Device drivers, in the end, usually do one thing: they communicate with the
hardware by way of a set of memory-mapped I/O (MMIO) registers. So when
one is trying to figure out what a driver is doing - for debugging
purposes, perhaps - it is often interesting to look at the sequence of MMIO
operations the driver performs. If one is trying to reverse-engineer a
driver which is available only in binary form, watching what is done with
MMIO registers may be the only way to figure out how the hardware works.
To this end, the developers behind the Nouveau project developed a tool
called "mmiotrace" which helps them to watch which is going on with
memory-mapped I/O. Now that tool is being fixed up and pushed toward the
Drivers gain access to MMIO regions with ioremap() (or one of the
higher-level functions like pci_iomap()), so that is the logical
place to hook in a tracing infrastructure. So the current mmiotrace patch adds
some new variants of ioremap():
void __iomem *ioremap_cache_trace(unsigned long offset, unsigned long size);
void __iomem *ioremap_nocache_trace(unsigned long offset, unsigned long size);
void iounmap_trace(volatile void __iomem *addr);
These functions perform like ioremap() and
ioremap_nocache(), in that they return a I/O memory pointer which
can be used by the driver to get at MMIO space. What goes on internally,
though, is quite different.
On the x86 architecture (as with most others), I/O memory space is accessed
with memory operations through the page tables in the usual way, so ioremap() just
returns an address which maps onto the desired physical space. The tracing
versions, though, take the extra step of marking the pages within the I/O
region as not being present in the system; as a result, whenever code
attempts to access that space, a page fault will be generated.
Normally, page faults incurred when running in kernel mode will cause a kernel
oops. There are exceptions, though; the functions which copy data between
user and kernel space are one example. The mmiotrace patch adds another
exception which tests faulting addresses against the MMIO region(s) being
traced. Should the address indicate that an MMIO access is being
attempted, the mmiotrace code will:
- Mark the relevant page as being present in memory.
- Set the TF (trace) bit in the faulting thread's processor state mask.
- Invoke a "pre" handler provided by higher-level tracing code.
- Indicate that the fault has been handled and return to the faulting
Once all this has happened, the instruction which originally caused the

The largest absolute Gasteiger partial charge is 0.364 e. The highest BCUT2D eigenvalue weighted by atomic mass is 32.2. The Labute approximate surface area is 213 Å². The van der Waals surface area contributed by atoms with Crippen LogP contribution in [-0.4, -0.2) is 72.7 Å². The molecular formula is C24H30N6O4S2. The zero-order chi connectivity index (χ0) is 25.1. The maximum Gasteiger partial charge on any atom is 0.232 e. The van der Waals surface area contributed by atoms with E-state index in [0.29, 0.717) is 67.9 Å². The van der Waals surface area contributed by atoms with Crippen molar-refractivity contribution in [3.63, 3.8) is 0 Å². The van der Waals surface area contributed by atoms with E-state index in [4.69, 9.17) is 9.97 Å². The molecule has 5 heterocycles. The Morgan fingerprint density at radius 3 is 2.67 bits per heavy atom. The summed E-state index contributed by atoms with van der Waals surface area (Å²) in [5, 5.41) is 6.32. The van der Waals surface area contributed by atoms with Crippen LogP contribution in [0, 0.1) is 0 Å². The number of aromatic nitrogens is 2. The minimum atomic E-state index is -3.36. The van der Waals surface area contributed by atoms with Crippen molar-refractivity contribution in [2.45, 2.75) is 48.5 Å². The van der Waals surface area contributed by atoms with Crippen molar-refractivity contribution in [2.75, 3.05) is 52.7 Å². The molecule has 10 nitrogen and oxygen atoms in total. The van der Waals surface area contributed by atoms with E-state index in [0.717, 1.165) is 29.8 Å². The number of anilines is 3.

page fault will be rerun, successfully this time. But the setting of the
trace bit will cause a new processor trap after that instruction has been
executed. At that point, the page is marked unavailable once again,
the trace bit is reset (assuming it wasn't set elsewhere), the tracing
layer's "post" handler is called, and life continues as normal until the
next fault happens.
The tracing layer really only has one task: figure out what the code was
trying to do in MMIO space and log the action by way of the relay
interface. Figuring things out means learning enough about the instruction
which caused the page fault to determine which address was being accessed,
whether a read or write was being performed, the size of the data being
transferred, and the actual value read or written. So there is a certain
amount of architecture-specific instruction grubbing code involved, which,
for the current patch, is only provided for x86 machines.
Since tracing is enabled by calling a special version of
ioremap(), it is not possible to trace a driver module without
making changes to its source and rebuilding it. That might seem like a strange requirement
for a tool meant to help with reverse engineering (among other things).
The driver being studied by the Nouveau project uses a GPL-licensed shim to
link into the kernel, so making modifications in that case was not a hard
thing to do. A more general solution may eventually need to be found,
though, for situations where that sort of glue layer is not present.
Beyond that, this patch is likely to go through a number of changes before
it finds its way into the mainline. Reviewers have found a number of
things which need fixing, and there's a few too many places in the code
where the comments say (literally) "if this happens, all hell breaks loose." It also
seems likely that mmiotrace will be merged with the recently-posted ftrace tracing mechanism. There is time to
get this work done before the 2.6.26 merge window opens, but the mmiotrace
hackers will need to keep the work moving forward.
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